Local authorities will soon be able to access £162.5m of new funding to help workforce retention and recruitment among adult social care roles, in a move hoped to help ensure those who need it can receive care in the community and alleviate some of the burden on the health service.
The same as in the NHS, adult social care has operated with a significant workforce shortage for many years, in some cases reducing the capacity or quality of care able to be delivered in care homes and by adult social care providers.
The £162.5m workforce funding will sit atop another £388m funding pot already outlined in September 2021 for infection control.
It could soon see tens of thousands of additional carers recruited to support the workforce through local recruitment initiatives.
The ring-fenced funding will be available until the end of March 2022 and, alongside supporting the recruitment of new staff by local authorities and providers, it will also help bolster staff retention – helping with overtime payments and staff banks of people ready to work in social care.
By supporting and bolstering the adult social care workforce, the health and wellbeing of those who need it can be supported and prevent avoidable complications, which can often lead to hospital admissions.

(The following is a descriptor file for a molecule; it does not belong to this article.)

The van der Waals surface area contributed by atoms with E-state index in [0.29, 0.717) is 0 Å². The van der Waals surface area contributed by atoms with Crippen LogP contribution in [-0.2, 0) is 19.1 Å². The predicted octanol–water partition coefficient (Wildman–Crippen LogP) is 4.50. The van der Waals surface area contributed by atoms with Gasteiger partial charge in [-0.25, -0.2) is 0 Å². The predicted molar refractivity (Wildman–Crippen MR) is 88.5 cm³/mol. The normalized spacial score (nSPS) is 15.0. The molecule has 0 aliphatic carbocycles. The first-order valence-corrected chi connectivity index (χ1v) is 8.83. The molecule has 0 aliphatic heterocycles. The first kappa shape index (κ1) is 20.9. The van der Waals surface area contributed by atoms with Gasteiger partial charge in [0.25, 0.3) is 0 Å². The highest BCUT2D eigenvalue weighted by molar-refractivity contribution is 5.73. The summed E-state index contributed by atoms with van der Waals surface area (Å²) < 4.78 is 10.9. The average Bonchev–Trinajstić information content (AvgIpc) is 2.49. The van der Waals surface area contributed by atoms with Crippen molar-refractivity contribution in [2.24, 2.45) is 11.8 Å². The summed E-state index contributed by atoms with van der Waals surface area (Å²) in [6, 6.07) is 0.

Equally, it will allow some care homes and support services to run at a higher capacity, helping support hospital discharges of some stable patients to suitable environments.
This adult social care funding is part of a series of measures in the short and longer term to support social care and ensure the right number of staff, with the necessary skills to deliver high quality care, are available to meet rising demand.
Health and Social Care Secretary Sajid Javid said: “I want to thank care workers for their commitment and tireless efforts throughout the Covid-19 pandemic – we owe them a debt of gratitude which I am determined to repay through ambitious, sustainable social care reform that prioritises their skills and wellbeing.
“This dedicated funding will help local authorities bolster staff numbers and care workers to continue delivering high-quality care for everyone who needs it.”
Minister for Care Gillian Keegan added: “The social care workforce has delivered high-quality care in the most challenging circumstances over the past 18 months – showing true dedication and professionalism – and I can’t thank them enough.
“This funding will help care providers recruit and retain staff, supporting both those already making a difference while bringing in new colleagues to help.
“Everyone deserves to be cared for with dignity and respect. This funding, as well as our wider reforms, will bring us closer to a world-leading social care system.”